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I have a large list:

X= [0, 1, 2, 3, 4, 5, 6, 7, 8, 9, 10, 11, 12, 13, 14, 15, 16, 17]

that I want to transpose into smaller lists: (x1- x5 are placeholders for remapping the data in X, for X=17, the length of the smaller lists is all that matters)

x1 = [0, 1], 
x2 = [0, 1, 2, 3] 
x3 = [0, 1, 2, 3] 
x4 = [0, 1, 2, 3]
x5 = [0, 1]

EXPECTED RESULT: To map the data in the large list into x1-x5 like this:

x1 = [0, 5]
x2 = [1, 6, 10, 13] 
x3 = [2, 7, 11, 14] 
x4 = [3, 8, 12, 15]
x5 = [4, 9]

I tried working my way backwards by appending the smaller lists into a large list s and transposing them into t like so:

s = [[0, 1], [0, 1, 2, 3], [0, 1, 2, 3], [0, 1, 2, 3], [0, 1]]
t=map(None,*s) 
[(0, 0, 0, 0, 0), (1, 1, 1, 1, 1), (None, 2, 2, 2, None), (None, 3, 3, 3, None)]

This is where I got stuck. Any help here would be appreciated. I'm sure there's a simpler way to do this without appending, and remapping x into t, and breaking t into x1 -x5. Thanks you.

share|improve this question
    
I don't understand your question - what does x2 = [0, 1, 2, 3] represent? –  Eric Jun 2 '13 at 18:15
    
Are you trying to just create a function for this one special structure, or do you need to have the function take x1..x5 as input and fill them based on the contents? Does it need to handle cases where you have more than five of these lists? Does it need to handle arbitrary column numbers? –  Vaughn Cato Jun 2 '13 at 18:16
    
What happens if sum(len(part) for part in (x1, x2, x3, x4, x5)) != len(x)? –  Eric Jun 2 '13 at 18:18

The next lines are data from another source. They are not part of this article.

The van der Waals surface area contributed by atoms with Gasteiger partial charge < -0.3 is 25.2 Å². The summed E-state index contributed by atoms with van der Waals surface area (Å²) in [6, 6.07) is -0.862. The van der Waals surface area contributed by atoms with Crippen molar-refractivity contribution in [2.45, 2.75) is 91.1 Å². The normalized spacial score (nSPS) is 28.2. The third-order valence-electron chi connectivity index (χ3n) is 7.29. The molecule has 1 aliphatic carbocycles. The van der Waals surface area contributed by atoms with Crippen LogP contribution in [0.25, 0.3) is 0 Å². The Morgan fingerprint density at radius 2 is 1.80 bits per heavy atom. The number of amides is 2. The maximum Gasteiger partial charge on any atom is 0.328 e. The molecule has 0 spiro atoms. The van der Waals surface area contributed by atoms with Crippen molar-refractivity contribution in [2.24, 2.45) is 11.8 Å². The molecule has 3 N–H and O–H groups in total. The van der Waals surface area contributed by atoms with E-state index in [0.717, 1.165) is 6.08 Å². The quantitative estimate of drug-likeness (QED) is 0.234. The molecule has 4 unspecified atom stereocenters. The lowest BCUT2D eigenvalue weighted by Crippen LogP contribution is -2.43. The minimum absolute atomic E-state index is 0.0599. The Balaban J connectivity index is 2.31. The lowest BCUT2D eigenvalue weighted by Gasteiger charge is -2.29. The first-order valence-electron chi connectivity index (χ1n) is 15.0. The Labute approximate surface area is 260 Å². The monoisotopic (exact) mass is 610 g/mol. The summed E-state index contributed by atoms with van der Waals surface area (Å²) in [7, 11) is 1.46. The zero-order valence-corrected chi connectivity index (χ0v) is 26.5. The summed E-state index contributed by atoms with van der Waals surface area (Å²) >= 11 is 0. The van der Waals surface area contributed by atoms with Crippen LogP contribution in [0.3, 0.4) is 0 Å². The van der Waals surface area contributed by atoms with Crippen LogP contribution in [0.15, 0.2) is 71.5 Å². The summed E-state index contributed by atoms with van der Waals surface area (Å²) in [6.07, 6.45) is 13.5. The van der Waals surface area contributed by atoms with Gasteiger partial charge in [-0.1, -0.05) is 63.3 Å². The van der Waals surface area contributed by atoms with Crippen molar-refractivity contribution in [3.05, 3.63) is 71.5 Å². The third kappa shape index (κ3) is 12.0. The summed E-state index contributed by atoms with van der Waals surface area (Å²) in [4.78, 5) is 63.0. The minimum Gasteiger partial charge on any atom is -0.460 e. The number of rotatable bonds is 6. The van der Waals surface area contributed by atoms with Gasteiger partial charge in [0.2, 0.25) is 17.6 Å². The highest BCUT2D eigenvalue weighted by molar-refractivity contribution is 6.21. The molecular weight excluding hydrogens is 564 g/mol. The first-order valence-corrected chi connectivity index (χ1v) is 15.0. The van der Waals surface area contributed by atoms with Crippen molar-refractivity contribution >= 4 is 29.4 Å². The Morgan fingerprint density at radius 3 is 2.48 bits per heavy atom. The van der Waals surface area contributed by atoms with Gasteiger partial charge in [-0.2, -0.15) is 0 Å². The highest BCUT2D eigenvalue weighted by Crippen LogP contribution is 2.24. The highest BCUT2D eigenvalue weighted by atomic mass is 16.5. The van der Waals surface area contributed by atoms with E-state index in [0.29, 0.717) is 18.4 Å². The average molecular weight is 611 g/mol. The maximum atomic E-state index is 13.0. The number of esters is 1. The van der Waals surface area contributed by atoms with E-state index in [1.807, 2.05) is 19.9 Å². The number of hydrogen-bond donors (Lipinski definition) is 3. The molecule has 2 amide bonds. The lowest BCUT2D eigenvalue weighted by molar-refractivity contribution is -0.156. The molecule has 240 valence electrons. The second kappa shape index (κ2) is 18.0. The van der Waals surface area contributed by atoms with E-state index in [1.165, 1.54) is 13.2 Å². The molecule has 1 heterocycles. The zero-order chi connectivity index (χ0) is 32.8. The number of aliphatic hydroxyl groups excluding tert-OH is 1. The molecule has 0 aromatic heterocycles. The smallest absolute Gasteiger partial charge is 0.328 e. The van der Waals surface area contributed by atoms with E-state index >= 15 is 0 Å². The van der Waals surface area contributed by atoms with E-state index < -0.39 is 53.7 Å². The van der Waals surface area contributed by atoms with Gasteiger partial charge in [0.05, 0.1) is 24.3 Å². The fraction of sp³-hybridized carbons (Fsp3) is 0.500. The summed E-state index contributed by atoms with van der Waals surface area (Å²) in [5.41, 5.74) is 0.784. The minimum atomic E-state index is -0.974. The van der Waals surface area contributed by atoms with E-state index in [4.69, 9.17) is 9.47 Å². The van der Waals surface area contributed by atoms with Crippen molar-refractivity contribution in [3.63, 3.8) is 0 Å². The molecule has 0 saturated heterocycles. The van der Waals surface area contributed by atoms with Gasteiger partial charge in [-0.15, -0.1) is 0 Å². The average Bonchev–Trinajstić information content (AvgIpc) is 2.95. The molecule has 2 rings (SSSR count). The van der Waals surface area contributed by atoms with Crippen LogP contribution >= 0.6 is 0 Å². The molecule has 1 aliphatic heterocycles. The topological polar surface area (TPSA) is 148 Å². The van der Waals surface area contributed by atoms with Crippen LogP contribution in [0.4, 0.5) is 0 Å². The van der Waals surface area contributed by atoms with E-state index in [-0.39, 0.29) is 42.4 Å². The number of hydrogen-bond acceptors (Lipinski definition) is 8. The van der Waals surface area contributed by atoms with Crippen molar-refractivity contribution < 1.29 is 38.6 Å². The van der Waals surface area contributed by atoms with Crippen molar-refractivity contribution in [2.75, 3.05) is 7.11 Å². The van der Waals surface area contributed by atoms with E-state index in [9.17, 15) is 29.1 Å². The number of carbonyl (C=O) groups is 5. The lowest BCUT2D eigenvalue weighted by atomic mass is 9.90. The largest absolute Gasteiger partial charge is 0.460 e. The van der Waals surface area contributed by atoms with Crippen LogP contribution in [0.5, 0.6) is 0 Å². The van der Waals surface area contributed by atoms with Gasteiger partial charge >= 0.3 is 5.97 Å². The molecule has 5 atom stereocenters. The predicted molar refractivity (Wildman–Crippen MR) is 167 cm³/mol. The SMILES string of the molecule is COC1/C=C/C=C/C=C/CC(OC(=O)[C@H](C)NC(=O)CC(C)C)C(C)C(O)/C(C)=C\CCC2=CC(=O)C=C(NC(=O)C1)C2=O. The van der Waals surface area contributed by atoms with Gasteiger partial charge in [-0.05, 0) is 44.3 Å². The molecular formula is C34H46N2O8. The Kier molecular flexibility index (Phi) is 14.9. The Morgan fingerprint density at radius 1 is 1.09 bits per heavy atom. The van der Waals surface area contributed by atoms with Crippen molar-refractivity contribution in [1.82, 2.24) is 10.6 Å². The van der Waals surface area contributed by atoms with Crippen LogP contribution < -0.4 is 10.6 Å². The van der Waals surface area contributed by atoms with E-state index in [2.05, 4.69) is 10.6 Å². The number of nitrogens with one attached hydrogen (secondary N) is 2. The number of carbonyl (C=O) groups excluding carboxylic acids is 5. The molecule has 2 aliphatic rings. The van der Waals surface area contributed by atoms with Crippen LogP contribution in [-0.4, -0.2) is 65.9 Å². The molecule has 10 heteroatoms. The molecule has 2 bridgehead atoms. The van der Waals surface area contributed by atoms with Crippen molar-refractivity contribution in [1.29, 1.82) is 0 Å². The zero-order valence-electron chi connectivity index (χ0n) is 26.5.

yes, the size and amount of x(n) can vary depending on the size of the large list X. However, I've defined x(n) as placeholders for remapping the data from X. –  user2444869 Jun 2 '13 at 18:34

2 Answers 2

Treating everything as 2d array works:

def transpose_into(x, splits):
    max_col = max(splits)
    res = [[None] * split for split in splits]
    col = 0
    xiter = iter(x)
    while True:
        for sub_list in res:
            try:
                sub_list[col]
                sub_list[col] = next(xiter)
            except IndexError:
                continue
        col += 1
        if col > max_col:
            break
    return res
assert transpose_into(x, splits) == [[0, 5], [1, 6, 10, 13], [2, 7, 11, 14], 
                                     [3, 8, 12, 15], [4, 9]]
share|improve this answer

Here's a slightly odd solution:

import itertools

def transpose_into(data, sizes):
    parts = [([], size) for size in sizes]

    # build a cycling iterator over the resultant lists
    iterparts = itertools.cycle(parts)

    for value in data:
        # Iterate at most once through the cycle
        for group, size in itertools.islice(iterparts, len(parts)):
            # put our value in the list if it's not full
            if len(group) < size:
                group.append(value)
                break
        else:
            # completed cycle, all lists full - stop
            break

    return [group for group, size in parts]
>>> x = [0, 1, 2, 3, 4, 5, 6, 7, 8, 9, 10, 11, 12, 13, 14, 15, 16, 17]
>>> splits = [2, 4, 4, 4, 2]
>>> transpose_into(x, splits)
[[0, 5], [1, 6, 10, 13], [2, 7, 11, 14], [3, 8, 12, 15], [4, 9]]
share|improve this answer
    
yes, x1-x5 are just placeholders I made up for mapping the data into. Its the transpose_into() function that I'm looking for –  user2444869 Jun 2 '13 at 18:31
    
@user2444869: See my update –  Eric Jun 2 '13 at 18:48
    
wow, thanks! thats what I wanted –  user2444869 Jun 2 '13 at 19:02

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